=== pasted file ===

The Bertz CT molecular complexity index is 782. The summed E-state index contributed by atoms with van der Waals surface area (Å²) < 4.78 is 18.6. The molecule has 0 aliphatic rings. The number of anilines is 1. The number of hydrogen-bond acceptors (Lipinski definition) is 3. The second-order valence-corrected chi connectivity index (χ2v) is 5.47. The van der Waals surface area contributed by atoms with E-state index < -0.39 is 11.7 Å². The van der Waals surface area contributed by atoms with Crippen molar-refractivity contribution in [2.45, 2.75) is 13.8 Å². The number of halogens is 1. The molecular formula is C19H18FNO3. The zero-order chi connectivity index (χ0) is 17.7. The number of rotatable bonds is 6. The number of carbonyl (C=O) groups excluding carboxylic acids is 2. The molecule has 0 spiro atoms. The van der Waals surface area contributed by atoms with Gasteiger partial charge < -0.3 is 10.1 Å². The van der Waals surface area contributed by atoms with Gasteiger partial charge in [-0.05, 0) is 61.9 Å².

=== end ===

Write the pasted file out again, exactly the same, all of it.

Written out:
The Bertz CT molecular complexity index is 782. The summed E-state index contributed by atoms with van der Waals surface area (Å²) < 4.78 is 18.6. The molecule has 0 aliphatic rings. The number of anilines is 1. The number of hydrogen-bond acceptors (Lipinski definition) is 3. The second-order valence-corrected chi connectivity index (χ2v) is 5.47. The van der Waals surface area contributed by atoms with E-state index < -0.39 is 11.7 Å². The van der Waals surface area contributed by atoms with Crippen molar-refractivity contribution in [2.45, 2.75) is 13.8 Å². The number of halogens is 1. The molecular formula is C19H18FNO3. The zero-order chi connectivity index (χ0) is 17.7. The number of rotatable bonds is 6. The number of carbonyl (C=O) groups excluding carboxylic acids is 2. The molecule has 0 spiro atoms. The van der Waals surface area contributed by atoms with Gasteiger partial charge < -0.3 is 10.1 Å². The van der Waals surface area contributed by atoms with Gasteiger partial charge in [-0.05, 0) is 61.9 Å².